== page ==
The way in which seats are distributed within the provinces is a function of the type of system used to elect MPs. Single-member constituencies serve as the base for FPTP, AV, and TR. They could continue to be established under the existing Electoral Boundaries Readjustment Act (1985) (EBRA). For elections under BV, multi-member districts would need to be created, the EBRA (1985) would have to be altered to reflect the constituency requirements of the new electoral system, and the boundaries of the new and larger districts would have to be drawn.

First Past the Post

FPTP is the most widely used electoral system in the world. In 1997, 68 out of 211 countries, comprising 45 percent of the world's population, chose their national legislatures through FPTP. Canada was one of them. FPTP is a misnomer, for there is technically no "post" for candidates to get by. Very simply, the person with the most votes wins. To win in a two-member contest, a candidate must gain a clear majority of the valid votes cast. When three or more candidates contest an election there is no certainty that the winner will gain a clear majority.

Advantages

Disadvantages

Alternative Vote

AV is a rarely used electoral system. In AV voters are required to rank their preferences numerically on the ballot paper. The person elected is the candidate gaining a majority of the votes. If no one receives a clear majority based on the first preferences, the candidate with the fewest first preferences is dropped and that candidate's second preferences are distributed among the remaining candidates on the ballot. The process continues until one candidate eventually receives a majority of the original + transferred votes.

Advantages

Disadvantages

Block Vote

BV is a variant of FPTP in multimember districts. In 1997, 13 countries used BV. Electors are given as many votes as there are seats to be filled. In most systems, the elector is entitled to vote for individual candidates regardless of their party affiliation. Electors are free to use as many or as few votes as they wish. A variation of BV, called the party block vote (PBV), permits the elector to cast only one vote for a party list of candidates in a multi-member district, with the party receiving the largest number of votes (not necessarily a majority) electing all the members from that district.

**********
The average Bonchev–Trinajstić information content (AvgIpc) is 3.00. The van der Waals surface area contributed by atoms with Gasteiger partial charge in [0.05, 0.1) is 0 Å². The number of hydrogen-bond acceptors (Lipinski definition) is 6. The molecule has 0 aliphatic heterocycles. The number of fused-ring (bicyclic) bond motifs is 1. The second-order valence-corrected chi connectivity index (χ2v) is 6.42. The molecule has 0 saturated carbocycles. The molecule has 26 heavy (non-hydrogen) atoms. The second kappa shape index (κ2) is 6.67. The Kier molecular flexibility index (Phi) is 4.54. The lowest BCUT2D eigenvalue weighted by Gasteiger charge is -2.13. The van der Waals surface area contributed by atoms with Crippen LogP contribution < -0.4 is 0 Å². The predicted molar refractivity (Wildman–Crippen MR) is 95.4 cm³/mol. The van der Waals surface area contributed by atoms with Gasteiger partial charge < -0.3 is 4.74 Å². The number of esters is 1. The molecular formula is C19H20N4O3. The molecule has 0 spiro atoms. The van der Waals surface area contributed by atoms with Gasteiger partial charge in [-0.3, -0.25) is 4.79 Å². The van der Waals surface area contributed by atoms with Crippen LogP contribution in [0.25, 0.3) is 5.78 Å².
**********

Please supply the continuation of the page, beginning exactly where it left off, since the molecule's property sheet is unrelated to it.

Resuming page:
Advantages

Disadvantages

Two-Round

TR, the world's third most commonly used system, is also known as a "run-off" or "double-ballot" system. Any candidate gaining at least a clear majority of the votes on the first ballot wins. If no one receives a majority on the first round of voting, all but the leading candidates are eliminated and a second round of voting takes place. The most common form of the second ballot system requires a majority run-off on the second ballot between the top two candidates from the first round of voting. In some TR systems, all candidates receiving a certain minimum percentage of the votes on the first round are entitled to run on the second ballot. When more than two candidates compete on the second ballot, a simple plurality of the vote is all that is needed to win.

Advantages

Disadvantages


Note: The opinions expressed are those of the authors; they do not necessarily reflect those of the Chief Electoral Officer of Canada.